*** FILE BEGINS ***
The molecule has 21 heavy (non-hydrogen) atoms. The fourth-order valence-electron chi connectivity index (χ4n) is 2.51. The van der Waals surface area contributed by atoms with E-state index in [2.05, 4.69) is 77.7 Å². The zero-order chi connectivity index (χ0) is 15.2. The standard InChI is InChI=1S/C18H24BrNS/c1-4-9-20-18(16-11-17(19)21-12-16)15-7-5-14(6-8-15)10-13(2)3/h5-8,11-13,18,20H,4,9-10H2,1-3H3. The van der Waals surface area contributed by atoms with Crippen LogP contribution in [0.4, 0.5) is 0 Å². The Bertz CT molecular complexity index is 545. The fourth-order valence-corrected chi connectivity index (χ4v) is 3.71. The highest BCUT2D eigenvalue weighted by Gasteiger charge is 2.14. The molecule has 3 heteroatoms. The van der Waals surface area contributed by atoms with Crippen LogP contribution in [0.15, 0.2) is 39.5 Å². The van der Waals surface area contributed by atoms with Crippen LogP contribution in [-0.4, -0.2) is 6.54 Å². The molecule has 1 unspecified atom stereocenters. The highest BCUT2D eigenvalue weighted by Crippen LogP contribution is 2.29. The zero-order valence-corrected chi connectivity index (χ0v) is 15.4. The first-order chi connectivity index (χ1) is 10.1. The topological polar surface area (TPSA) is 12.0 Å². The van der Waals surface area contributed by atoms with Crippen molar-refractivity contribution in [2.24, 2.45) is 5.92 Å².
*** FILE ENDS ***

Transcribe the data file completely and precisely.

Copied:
The molecule has 21 heavy (non-hydrogen) atoms. The fourth-order valence-electron chi connectivity index (χ4n) is 2.51. The van der Waals surface area contributed by atoms with E-state index in [2.05, 4.69) is 77.7 Å². The zero-order chi connectivity index (χ0) is 15.2. The standard InChI is InChI=1S/C18H24BrNS/c1-4-9-20-18(16-11-17(19)21-12-16)15-7-5-14(6-8-15)10-13(2)3/h5-8,11-13,18,20H,4,9-10H2,1-3H3. The van der Waals surface area contributed by atoms with Crippen LogP contribution in [0.4, 0.5) is 0 Å². The Bertz CT molecular complexity index is 545. The fourth-order valence-corrected chi connectivity index (χ4v) is 3.71. The highest BCUT2D eigenvalue weighted by Gasteiger charge is 2.14. The molecule has 3 heteroatoms. The van der Waals surface area contributed by atoms with Crippen LogP contribution in [0.15, 0.2) is 39.5 Å². The van der Waals surface area contributed by atoms with Crippen LogP contribution in [-0.4, -0.2) is 6.54 Å². The molecule has 1 unspecified atom stereocenters. The highest BCUT2D eigenvalue weighted by Crippen LogP contribution is 2.29. The zero-order valence-corrected chi connectivity index (χ0v) is 15.4. The first-order chi connectivity index (χ1) is 10.1. The topological polar surface area (TPSA) is 12.0 Å². The van der Waals surface area contributed by atoms with Crippen molar-refractivity contribution in [2.24, 2.45) is 5.92 Å².